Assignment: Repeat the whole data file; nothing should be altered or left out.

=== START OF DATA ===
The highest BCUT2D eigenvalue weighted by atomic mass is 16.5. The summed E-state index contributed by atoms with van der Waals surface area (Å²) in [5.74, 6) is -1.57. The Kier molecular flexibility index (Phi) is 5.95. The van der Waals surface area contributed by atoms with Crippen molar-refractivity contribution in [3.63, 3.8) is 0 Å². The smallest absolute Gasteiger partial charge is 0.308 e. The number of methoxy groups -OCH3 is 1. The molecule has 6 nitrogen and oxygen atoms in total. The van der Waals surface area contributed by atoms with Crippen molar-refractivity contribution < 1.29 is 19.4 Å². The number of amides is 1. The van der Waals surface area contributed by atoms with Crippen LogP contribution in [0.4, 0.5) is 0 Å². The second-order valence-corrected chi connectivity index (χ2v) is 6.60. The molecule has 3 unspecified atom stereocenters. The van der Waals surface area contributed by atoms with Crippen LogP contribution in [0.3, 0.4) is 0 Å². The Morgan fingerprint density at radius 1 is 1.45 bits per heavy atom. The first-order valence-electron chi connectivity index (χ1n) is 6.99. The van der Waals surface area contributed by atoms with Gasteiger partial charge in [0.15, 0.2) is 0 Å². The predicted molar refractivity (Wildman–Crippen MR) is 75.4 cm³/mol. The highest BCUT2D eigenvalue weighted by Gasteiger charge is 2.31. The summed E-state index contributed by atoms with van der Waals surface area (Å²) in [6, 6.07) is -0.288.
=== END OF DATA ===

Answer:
The highest BCUT2D eigenvalue weighted by atomic mass is 16.5. The summed E-state index contributed by atoms with van der Waals surface area (Å²) in [5.74, 6) is -1.57. The Kier molecular flexibility index (Phi) is 5.95. The van der Waals surface area contributed by atoms with Crippen molar-refractivity contribution in [3.63, 3.8) is 0 Å². The smallest absolute Gasteiger partial charge is 0.308 e. The number of methoxy groups -OCH3 is 1. The molecule has 6 nitrogen and oxygen atoms in total. The van der Waals surface area contributed by atoms with Crippen molar-refractivity contribution < 1.29 is 19.4 Å². The number of amides is 1. The van der Waals surface area contributed by atoms with Crippen LogP contribution in [0.4, 0.5) is 0 Å². The second-order valence-corrected chi connectivity index (χ2v) is 6.60. The molecule has 3 unspecified atom stereocenters. The van der Waals surface area contributed by atoms with Crippen LogP contribution in [0.3, 0.4) is 0 Å². The Morgan fingerprint density at radius 1 is 1.45 bits per heavy atom. The first-order valence-electron chi connectivity index (χ1n) is 6.99. The van der Waals surface area contributed by atoms with Gasteiger partial charge in [0.15, 0.2) is 0 Å². The predicted molar refractivity (Wildman–Crippen MR) is 75.4 cm³/mol. The highest BCUT2D eigenvalue weighted by Gasteiger charge is 2.31. The summed E-state index contributed by atoms with van der Waals surface area (Å²) in [6, 6.07) is -0.288.